At the Sir Leslie Melville Lecture, delivered at Australian National University, Canberra, Charlie Bean – Deputy Governor for Monetary Policy and member of both the Monetary Policy Committee and Financial Policy Committee – seeks to learn the lessons of the financial crisis for central banks around the world.
Lesson 1 is that, “...in a crisis, central banks need to show flexibility”, as Charlie Bean describes the expansion of the Bank of England’s balance sheet in pursuit of both its financial and price stability objectives. Furthermore, the crisis has also prompted permanent changes in monetary frameworks such as the expansion by the Bank of England in the range of collateral it will accept in some operations.
Charlie Bean goes on to discuss the interaction of price and financial stability. He argues that in the years leading up to the crisis, “far from fostering financial stability, the Great Moderation may itself have contributed to the build-up of credit and the adoption of risky positions by leading investors to underestimate potential macroeconomic risks”. In other words: “...that the long period of relative macroeconomic stability lulled investors into a false state of security”. That leads Charlie Bean to his second lesson from the crisis: “...the achievement of price stability does not guarantee the maintenance of financial stability and, without further measures, may possibly even compromise it”.
Lesson 3 relates to deficiencies in economists’ analytical framework: “...financial intermediation needs to be brought into mainstream macroeconomic analysis”. Otherwise, Charlie Bean argues, policymakers are not making proper allowance for its potential role in greatly amplifying economic cycles.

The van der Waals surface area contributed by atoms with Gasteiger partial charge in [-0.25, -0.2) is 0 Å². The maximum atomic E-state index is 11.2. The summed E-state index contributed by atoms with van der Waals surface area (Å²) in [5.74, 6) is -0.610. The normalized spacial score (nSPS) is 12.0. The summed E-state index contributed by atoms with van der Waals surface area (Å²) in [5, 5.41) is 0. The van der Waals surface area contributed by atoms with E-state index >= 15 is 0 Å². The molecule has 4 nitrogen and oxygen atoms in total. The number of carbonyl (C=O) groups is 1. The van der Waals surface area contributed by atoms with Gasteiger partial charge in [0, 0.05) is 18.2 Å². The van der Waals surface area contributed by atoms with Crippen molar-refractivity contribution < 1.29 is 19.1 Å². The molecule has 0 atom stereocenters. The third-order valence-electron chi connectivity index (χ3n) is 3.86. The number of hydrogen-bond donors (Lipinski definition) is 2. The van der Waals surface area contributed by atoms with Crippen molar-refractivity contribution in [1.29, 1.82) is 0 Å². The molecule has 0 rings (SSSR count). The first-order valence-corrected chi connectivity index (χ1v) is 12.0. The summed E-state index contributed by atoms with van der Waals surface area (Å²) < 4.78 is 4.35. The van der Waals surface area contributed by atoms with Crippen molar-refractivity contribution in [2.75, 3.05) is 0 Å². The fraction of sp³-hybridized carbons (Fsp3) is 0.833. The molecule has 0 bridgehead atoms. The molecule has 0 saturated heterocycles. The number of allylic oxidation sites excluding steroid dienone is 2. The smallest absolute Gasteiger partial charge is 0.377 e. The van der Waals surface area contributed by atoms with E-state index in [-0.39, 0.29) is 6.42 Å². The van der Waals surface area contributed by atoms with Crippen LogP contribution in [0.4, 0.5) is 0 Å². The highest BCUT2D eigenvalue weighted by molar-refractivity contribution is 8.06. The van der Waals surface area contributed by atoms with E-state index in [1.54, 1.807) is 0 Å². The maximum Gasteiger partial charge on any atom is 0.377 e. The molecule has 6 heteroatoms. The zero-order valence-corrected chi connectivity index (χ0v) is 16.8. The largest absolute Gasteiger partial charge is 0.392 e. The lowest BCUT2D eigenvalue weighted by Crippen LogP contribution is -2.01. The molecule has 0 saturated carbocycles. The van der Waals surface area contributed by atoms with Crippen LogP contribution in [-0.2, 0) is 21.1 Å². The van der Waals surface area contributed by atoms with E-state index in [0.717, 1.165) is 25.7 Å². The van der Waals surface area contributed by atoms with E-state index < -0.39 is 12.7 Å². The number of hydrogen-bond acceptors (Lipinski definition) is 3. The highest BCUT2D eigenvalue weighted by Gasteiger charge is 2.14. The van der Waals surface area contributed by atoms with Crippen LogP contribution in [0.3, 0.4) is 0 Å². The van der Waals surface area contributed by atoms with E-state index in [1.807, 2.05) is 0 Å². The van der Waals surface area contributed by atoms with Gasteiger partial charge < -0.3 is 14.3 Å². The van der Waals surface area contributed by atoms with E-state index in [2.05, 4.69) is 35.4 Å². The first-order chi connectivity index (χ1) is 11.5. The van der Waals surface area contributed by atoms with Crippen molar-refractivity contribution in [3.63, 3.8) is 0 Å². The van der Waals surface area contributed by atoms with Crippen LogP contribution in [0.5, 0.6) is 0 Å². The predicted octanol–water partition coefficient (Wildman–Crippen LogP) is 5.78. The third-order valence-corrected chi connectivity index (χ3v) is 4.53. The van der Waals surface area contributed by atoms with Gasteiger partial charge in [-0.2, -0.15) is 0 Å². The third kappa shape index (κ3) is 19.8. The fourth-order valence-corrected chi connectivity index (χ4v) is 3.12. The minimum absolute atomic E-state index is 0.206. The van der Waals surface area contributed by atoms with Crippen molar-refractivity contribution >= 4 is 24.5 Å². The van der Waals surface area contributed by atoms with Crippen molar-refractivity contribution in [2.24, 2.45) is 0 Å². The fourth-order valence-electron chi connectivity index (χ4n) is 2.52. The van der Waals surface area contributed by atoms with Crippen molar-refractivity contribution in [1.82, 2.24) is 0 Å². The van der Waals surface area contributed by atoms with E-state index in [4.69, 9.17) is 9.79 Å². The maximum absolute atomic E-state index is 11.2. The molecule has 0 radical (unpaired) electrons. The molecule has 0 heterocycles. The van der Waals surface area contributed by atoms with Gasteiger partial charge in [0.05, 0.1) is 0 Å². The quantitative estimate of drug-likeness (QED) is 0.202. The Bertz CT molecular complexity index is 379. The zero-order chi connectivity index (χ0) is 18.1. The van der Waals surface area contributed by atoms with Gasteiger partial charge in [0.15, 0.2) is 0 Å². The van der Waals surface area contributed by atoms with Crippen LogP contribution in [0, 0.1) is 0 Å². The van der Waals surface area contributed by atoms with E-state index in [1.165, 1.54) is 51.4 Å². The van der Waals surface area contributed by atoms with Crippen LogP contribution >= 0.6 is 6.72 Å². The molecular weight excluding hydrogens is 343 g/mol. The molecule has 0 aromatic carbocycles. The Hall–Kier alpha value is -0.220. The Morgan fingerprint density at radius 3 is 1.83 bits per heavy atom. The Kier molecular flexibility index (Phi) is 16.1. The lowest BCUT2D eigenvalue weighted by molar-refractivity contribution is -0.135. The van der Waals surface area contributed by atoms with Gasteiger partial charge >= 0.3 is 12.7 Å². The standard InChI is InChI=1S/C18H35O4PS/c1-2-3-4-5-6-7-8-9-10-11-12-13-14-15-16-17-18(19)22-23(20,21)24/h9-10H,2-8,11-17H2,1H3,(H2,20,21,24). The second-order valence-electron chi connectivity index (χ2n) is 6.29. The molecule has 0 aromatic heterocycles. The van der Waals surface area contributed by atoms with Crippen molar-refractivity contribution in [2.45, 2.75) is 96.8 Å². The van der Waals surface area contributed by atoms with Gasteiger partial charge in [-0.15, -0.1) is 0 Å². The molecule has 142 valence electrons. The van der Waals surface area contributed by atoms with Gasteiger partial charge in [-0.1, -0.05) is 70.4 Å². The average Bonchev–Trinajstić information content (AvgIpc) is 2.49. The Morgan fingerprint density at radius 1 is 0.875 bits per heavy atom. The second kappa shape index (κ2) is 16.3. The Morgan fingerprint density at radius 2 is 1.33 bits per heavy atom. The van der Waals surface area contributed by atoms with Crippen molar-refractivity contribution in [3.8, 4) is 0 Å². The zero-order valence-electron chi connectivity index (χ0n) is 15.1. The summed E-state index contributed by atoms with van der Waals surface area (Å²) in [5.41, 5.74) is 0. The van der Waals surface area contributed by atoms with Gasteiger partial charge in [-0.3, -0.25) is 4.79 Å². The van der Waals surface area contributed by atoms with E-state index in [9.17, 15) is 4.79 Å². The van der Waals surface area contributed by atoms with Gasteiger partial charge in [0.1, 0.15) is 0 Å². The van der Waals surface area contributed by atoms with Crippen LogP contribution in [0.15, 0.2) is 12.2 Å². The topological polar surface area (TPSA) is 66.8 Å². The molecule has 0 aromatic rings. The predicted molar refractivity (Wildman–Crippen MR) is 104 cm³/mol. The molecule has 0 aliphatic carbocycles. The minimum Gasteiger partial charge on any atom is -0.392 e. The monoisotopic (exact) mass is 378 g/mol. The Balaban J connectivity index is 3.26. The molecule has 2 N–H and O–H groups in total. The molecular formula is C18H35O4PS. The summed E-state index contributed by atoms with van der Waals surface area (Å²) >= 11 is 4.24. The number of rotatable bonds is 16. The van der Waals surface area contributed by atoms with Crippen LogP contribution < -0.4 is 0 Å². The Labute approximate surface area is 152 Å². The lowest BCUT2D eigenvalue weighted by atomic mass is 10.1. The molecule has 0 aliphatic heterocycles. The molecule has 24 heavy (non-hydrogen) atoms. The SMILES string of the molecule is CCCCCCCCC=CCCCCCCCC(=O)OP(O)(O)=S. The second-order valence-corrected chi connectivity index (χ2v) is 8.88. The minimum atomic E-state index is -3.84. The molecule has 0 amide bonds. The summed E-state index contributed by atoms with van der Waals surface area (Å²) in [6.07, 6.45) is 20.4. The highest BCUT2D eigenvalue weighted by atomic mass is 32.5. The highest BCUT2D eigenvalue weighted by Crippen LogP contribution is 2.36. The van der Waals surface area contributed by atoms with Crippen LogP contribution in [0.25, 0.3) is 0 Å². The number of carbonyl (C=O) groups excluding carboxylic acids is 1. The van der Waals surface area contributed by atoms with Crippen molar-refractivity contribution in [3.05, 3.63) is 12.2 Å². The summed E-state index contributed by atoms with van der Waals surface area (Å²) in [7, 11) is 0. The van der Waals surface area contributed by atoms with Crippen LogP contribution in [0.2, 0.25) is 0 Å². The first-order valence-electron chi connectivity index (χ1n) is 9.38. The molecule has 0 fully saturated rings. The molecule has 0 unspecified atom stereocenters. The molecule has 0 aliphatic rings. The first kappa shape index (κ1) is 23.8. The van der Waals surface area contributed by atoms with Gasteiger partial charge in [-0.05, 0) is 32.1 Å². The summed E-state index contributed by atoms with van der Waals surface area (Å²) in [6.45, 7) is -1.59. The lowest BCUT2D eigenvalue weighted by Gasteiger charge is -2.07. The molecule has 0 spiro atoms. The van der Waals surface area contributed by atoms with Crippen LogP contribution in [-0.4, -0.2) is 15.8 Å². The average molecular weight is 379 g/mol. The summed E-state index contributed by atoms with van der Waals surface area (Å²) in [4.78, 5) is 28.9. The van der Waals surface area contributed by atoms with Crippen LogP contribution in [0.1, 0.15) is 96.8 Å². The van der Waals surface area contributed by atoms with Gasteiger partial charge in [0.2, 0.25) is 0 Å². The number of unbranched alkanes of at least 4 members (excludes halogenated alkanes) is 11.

Charlie Bean goes on to discuss what happens when interest rates reach their effective lower bound, as they have done during the financial crisis, and as he suggests might be a more frequent event than previously thought. Empirical estimates of the impact of the MPC’s programme of asset purchases (so-called ‘quantitative easing’) confirm that these purchases can have a substantive impact on the economy. He concludes with Lesson 4: “...central banks do not run out of ammunition when policy rates reach their zero lower bound”.
Despite that, Charlie Bean says, it is next to impossible for monetary policy to stabilise economic activity in the face of a financial crisis, leading to the fifth lesson: “...prevention is better than cure”. He explains that, while the severity of the recent recession might appear to present a case for monetary policy to ‘lean against the wind’ in order to moderate credit or asset booms, it is more fruitful to look to instruments other than monetary policy to achieve that task – macroprudential regulation. Charlie Bean argues that “...the empirical evidence suggests the impact of interest rates on credit is generally relatively weak, while capital and liquidity regulation have a very direct impact on leverage and maturity transformation and thus on the resilience of the financial system”. So his sixth lesson from the crisis is: “...both monetary and regulatory policies are required to maintain price and financial stability; moreover, monetary policy should remain focused on the control of inflation, while regulatory policies should be assigned to maintaining financial stability”.